Profile picture for user sebastian.mathews
Posted By
Sebastian
Mathews
sebastian.mathews@cognitomedia.com

Early on in Covid, our CEO, Tom Coombes, said to me “never underestimate a crisis”. I think he’d forgotten that I started my career as a chef and I only needed to wait for a Saturday night service to see which new joiner would last the distance. We’ve had plenty of ‘Saturday nights’ thanks to Covid, but rather than it being a year to forget, the best thing we can do as business leaders is to unpick what to remember from all the chaos. We’ve learned a lot in 2020 and it would be a waste of an opportunity to just go back to normal just because the world starts to do so.

It is now very hard to remember what Q1 of 2020 was like. What it was like to commute every day, to be amongst people and be able to draw off their energy. How we miss being able to hear another conversation and just enjoy the unplanned of anything. Serendipity took a break in 2020. But thankfully we can look at our finances to see something about those 3 normal months. They were particularly good for Cognito in Europe and it was the best start to the year that we have had. And then Covid hit. Like a tidal wave. The evidence was there already, but then it came wave after wave. Like all agencies, we were hit with the double whammy of pulled projects and trimmed retainers. Very early on in Covid we did an emergency re-forecast and our outlook then was that Q2 would see a 33% drop off in income relative to Q1. Record start of the year or not, this was a nightmare looming.

As well es being an ex-chef, I am also an ex client and I didn’t envy those on the inhouse side of the fence. They would be under pressure to cut costs with their agencies whilst also being asked to do more by the business. Not an easily squared circle. So how could we be our best for our clients while sustaining our own business. We needed to focus a little less on the numbers and more on how we could support.

 

With clients, it was very much the case of being in this together. Even where retainers were cut back, we needed to be super focused on delivering value. Whilst we always want to be at the heart of helping clients achieve their business objectives, Covid has pushed those conversations forwards. Much more frequently do conversations start with what does the business need right now. And when we’ve got that right, it’s even clearer that clients appreciate effective marketing. Time will tell what will happen to the events industry, but I’m certain that longer term Covid will accelerate marketing’s ability to demonstrate actual business value and not just marketing metrics.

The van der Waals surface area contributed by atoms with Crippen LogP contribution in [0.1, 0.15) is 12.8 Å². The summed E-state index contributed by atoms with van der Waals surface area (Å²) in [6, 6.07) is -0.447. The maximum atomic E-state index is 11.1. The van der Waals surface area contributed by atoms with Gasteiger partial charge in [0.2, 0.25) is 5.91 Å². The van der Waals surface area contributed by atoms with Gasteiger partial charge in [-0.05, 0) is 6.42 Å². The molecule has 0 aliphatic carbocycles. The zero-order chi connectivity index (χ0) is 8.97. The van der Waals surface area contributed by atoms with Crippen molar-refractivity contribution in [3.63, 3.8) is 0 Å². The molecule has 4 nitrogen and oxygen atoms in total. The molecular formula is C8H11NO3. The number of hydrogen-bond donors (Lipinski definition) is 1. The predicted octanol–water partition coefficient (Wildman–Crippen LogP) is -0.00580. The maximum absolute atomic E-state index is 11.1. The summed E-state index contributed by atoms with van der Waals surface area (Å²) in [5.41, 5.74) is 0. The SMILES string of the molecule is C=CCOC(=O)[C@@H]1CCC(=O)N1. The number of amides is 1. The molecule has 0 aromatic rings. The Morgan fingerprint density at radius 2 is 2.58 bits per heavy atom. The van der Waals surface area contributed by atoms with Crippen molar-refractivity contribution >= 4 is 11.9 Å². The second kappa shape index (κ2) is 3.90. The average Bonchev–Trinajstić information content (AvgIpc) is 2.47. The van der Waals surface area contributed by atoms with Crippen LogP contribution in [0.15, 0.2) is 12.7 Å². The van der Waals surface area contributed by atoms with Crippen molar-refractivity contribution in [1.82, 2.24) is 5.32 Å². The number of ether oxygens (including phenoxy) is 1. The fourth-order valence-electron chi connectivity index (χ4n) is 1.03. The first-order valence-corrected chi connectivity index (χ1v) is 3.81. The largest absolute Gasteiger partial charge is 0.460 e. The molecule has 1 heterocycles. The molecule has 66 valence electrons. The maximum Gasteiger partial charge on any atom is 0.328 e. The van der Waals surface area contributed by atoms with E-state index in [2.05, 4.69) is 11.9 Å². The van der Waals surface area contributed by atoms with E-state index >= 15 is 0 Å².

Like many agencies, we put in place measures to manage our cost base. We were lucky to get some rent reduction, we furloughed some employees and cut back as much as possible on outsourced work. And of course, the cost of running a business goes down when no-one actually leaves their house. We fought hard and ultimately our revenue drop in Q2 was 20% - almost exactly matching the UK GDP drop. Since then we’ve clawed it back slowly and we are so far on target to beat our 2019 revenue. We’re by no means out of the woods, but we have plenty to be proud of.

 

The reality is that dealing with Covid is not about dealing with your P&L. Of course you need a solid grasp of your numbers, but dealing with Covid is about people. In many ways, I drew on my experiences as a head chef and moved to high velocity decision making and trying new things, knowing not all would land. Here’s a selection of what we did and whether they helped or not.

 

  • Q2 revised goals: we asked all employees to set goals for themselves for Q2 including personal ones – e.g. fitness, looking after a family member. The idea behind this was to remind people that their careers were not on hold just because we were in a crisis (and the goal was never to appraise them later on). This had mixed results with some seeing it as piling even more pressure on!
  • Team daily step competition: this was good for ‘banter’ but never really went anywhere (although I won, so not all bad)
  • Home cookery classes: As an ex head chef, I committed to doing a cooking class. Actually incredibly difficult to do, but quite a few people joined and it was good fun, if somewhat amateur.
  • Regular client scrum meetings: We put in place daily or nearly daily client catch ups. It is incredibly hard to get the right balance of keeping everyone up-to-date whilst not overloading them with meetings. Something that is much easier when you can quickly catch up in the office. We continue to refine their regularity – zero is not enough, every day too much. So something in-between.